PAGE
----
Express concern about school’s long-term finances
The Garrison school district has proposed a 3.3 percent property tax increase for 2023-24, which matches the state cap, but some parents argue that it’s fiscally irresponsible — because it’s too low.
The district is proposing $12.45 million in spending. The budget must be approved by voters in May.
The draft calls for the district to spend nearly $700,000 of its savings and make $220,000 in cuts, including changing art teacher Coulter Young from a full-time to part-time employee; eliminating the part-time Committee on Special Education chair and assigning those duties to the school psychologist; and dropping a bus from its contract fleet and adjusting routes to allow for one less driver, perhaps stopping service for any child who lives within 2 miles of the school.
Garrison’s “fiscal stress” has grown over the past two years after falling to zero in 2020, according to the state comptroller, who tracks each district’s finances to provide an “early warning” for problems. The formula considers savings, deficits and surpluses, cash and reliance on short-term debt for cash-flow.
The district had a stress level of 15 in 2022, up from 6.7 in 2021. A score of 25 or higher raises concern. By comparison, Haldane and Beacon each had zero fiscal stress last year, while Mount Vernon, the most vulnerable district in the state, scored 66.7.
The state also measures “environmental stress,” which consists of factors districts can’t control, such as property tax values and enrollment. In 2022, Garrison had a score of 30, which is the minimum that raises concern. Haldane and Beacon both scored zero.
Several parents at the Wednesday (March 29) meeting of the school board advocated more spending and a larger tax increase. If the district goes over the state tax cap, 60 percent of voters, rather than a simple majority, would need to approve the plan.
Last year, residents voted to override the cap and approved a 6.6 percent tax increase. But that came only after a proposed 9.18 percent increase was defeated.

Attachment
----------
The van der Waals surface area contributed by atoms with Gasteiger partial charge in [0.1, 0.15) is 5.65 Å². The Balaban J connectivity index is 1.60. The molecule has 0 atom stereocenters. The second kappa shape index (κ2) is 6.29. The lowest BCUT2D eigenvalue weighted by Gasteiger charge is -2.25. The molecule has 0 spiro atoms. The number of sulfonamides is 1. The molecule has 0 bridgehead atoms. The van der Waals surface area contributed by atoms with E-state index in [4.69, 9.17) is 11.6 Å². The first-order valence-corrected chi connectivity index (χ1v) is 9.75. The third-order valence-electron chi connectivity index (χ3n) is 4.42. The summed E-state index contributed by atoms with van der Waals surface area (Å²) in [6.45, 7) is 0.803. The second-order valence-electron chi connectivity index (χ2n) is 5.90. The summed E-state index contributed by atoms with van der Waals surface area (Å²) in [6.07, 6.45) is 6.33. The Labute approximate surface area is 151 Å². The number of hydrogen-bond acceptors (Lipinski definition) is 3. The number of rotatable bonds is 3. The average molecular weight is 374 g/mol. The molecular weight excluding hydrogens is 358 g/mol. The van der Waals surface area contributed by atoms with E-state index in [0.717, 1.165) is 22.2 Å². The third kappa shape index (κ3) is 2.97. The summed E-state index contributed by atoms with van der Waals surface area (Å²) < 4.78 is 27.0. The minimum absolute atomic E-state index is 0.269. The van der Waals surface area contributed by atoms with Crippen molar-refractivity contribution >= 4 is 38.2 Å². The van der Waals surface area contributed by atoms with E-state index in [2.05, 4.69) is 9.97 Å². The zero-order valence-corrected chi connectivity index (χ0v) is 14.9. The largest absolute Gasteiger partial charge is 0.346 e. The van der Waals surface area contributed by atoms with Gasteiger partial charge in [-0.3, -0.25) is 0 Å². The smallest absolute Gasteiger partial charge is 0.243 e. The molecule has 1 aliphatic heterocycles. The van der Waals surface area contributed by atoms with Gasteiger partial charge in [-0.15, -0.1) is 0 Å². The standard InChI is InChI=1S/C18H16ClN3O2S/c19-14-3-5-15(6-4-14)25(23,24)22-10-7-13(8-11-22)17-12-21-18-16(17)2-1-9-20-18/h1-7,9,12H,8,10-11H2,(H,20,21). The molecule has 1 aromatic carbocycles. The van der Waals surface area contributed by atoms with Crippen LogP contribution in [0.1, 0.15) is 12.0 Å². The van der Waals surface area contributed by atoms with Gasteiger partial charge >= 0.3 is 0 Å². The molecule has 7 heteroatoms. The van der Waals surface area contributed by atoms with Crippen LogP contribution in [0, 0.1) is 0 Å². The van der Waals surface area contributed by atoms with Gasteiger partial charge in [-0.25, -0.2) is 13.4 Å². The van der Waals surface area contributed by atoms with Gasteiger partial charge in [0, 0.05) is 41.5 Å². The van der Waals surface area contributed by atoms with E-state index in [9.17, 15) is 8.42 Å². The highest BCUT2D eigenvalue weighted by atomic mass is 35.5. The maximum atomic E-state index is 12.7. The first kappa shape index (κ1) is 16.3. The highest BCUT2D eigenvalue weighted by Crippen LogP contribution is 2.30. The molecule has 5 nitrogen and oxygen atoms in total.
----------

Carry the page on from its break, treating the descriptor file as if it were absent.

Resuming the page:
“We need to ask more of our community,” said Ned Rauch, a former PTA president who has children at the school.
Another parent, Peter Lesser, said that “it’s pretty clear from the numbers that the [financial] future doesn’t look great. We should take action and work for what we know we need, which is continuous, slightly higher, increases than the minimum over the next two years.”
Charity Shumway distributed a flier that said: “We need to put forward and secure the vote for budgets that override the low percentage increases set by the tax cap.”
On the other hand, Lauren Biniaris said she supported the proposed budget because “it’s unrealistic to think that we can get ourselves out of this relatively quickly by asking our community to say over and over and over again, ‘Yes, I’ll pay more taxes.’ They’ve proven that they won’t do that.”
She added, however, that it was clear the district will need overrides. “Our tax rate is way too low to be sustainable,” she said.
Board members said that while another request to voters for an override was likely, getting one passed in May would be difficult. “We essentially communicated a promise or a commitment to the community that we would not seek an override this year,” said Trustee David Gelber.
Trustee Jocelyn Apicello asked whether the proposed budget was fiscally responsible for the long term. She said she would vote to send the budget as presented to voters but would have preferred to have seen alternatives.
The proposed budget includes spending about a third of the district’s savings, or $684,570, which would drop reserve funds to $1.44 million in June 2024. Of that, $900,000 can only be used for capital expenses and debt service. That would almost certainly mean the district will seek a tax-cap override in 2024-25, said Superintendent Carl Albano.
Albano said the district could get some relief from federal funds for pandemic expenses. It also has asked Assembly Member Dana Levenberg and State Sen. Rob Rolison to lobby for relief.
Under the state’s Foundation Aid formula, Garrison next year will receive an increase of about 3 percent, or $17,244, said Joe Jimick, the business administrator. By comparison, he said, other Putnam districts expect to receive an average of 23 percent. Garrison receives less state money because of its relatively high property values.
Even with a 3.3 percent increase, the Garrison tax levy will be the lowest in the county, by far, and among the lowest in the state (616th of 678 districts). Its levy is $9.75 per $1,000 of full value, meaning a $500,000 home is assessed $4,875 in annual taxes.
By comparison, Haldane’s tax rate is $16.97 per $1,000 and Carmel’s is $25.47. In a five-county area, only Pocantico Hills has a lower levy, at $9.25.
Jimick said the primary factors driving costs are debt service for capital projects ($119,756), a 5.5 percent increase in employee health-insurance premiums ($75,422), the electric costs for a new HVAC system ($69,000), an 8 percent increase in transportation costs ($58,567) and a 17 percent increase in security software costs ($25,267). There are details at gufs.org/business/23-24-budget-updates.